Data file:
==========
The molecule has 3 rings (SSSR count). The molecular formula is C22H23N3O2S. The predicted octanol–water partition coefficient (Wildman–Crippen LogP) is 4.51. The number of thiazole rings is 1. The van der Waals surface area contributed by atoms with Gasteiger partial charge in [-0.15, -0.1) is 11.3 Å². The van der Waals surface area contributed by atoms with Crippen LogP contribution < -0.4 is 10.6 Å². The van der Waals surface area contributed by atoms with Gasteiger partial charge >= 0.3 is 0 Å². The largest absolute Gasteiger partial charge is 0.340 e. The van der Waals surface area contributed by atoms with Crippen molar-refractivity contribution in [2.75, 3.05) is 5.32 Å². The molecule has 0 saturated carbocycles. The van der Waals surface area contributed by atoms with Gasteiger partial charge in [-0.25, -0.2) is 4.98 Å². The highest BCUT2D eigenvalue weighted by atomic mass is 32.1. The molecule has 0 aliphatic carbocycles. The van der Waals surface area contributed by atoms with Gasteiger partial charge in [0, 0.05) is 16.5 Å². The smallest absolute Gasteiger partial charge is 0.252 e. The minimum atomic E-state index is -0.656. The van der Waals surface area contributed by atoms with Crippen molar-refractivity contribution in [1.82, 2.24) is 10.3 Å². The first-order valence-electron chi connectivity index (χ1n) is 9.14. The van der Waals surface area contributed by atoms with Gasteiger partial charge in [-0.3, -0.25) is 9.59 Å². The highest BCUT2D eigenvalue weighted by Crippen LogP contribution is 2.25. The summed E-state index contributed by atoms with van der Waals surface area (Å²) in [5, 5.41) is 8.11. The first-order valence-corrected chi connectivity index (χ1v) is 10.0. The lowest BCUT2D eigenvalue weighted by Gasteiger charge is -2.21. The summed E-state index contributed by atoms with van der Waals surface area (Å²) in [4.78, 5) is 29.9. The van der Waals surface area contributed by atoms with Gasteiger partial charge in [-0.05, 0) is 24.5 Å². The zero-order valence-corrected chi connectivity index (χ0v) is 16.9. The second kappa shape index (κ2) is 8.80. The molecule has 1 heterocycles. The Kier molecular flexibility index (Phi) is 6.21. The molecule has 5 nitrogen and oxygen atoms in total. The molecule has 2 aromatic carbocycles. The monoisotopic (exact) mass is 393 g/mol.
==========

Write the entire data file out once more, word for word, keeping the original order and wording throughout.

The molecule has 3 rings (SSSR count). The molecular formula is C22H23N3O2S. The predicted octanol–water partition coefficient (Wildman–Crippen LogP) is 4.51. The number of thiazole rings is 1. The van der Waals surface area contributed by atoms with Gasteiger partial charge in [-0.15, -0.1) is 11.3 Å². The van der Waals surface area contributed by atoms with Crippen LogP contribution < -0.4 is 10.6 Å². The van der Waals surface area contributed by atoms with Gasteiger partial charge >= 0.3 is 0 Å². The largest absolute Gasteiger partial charge is 0.340 e. The van der Waals surface area contributed by atoms with Crippen molar-refractivity contribution in [2.75, 3.05) is 5.32 Å². The molecule has 0 saturated carbocycles. The van der Waals surface area contributed by atoms with Gasteiger partial charge in [-0.25, -0.2) is 4.98 Å². The highest BCUT2D eigenvalue weighted by atomic mass is 32.1. The molecule has 0 aliphatic carbocycles. The van der Waals surface area contributed by atoms with Gasteiger partial charge in [0, 0.05) is 16.5 Å². The smallest absolute Gasteiger partial charge is 0.252 e. The minimum atomic E-state index is -0.656. The van der Waals surface area contributed by atoms with Crippen molar-refractivity contribution in [1.82, 2.24) is 10.3 Å². The first-order valence-electron chi connectivity index (χ1n) is 9.14. The van der Waals surface area contributed by atoms with Gasteiger partial charge in [-0.3, -0.25) is 9.59 Å². The highest BCUT2D eigenvalue weighted by Crippen LogP contribution is 2.25. The summed E-state index contributed by atoms with van der Waals surface area (Å²) in [5, 5.41) is 8.11. The first-order valence-corrected chi connectivity index (χ1v) is 10.0. The lowest BCUT2D eigenvalue weighted by Gasteiger charge is -2.21. The summed E-state index contributed by atoms with van der Waals surface area (Å²) in [4.78, 5) is 29.9. The van der Waals surface area contributed by atoms with Gasteiger partial charge in [-0.05, 0) is 24.5 Å². The zero-order valence-corrected chi connectivity index (χ0v) is 16.9. The second kappa shape index (κ2) is 8.80. The molecule has 1 heterocycles. The Kier molecular flexibility index (Phi) is 6.21. The molecule has 5 nitrogen and oxygen atoms in total. The molecule has 2 aromatic carbocycles. The monoisotopic (exact) mass is 393 g/mol.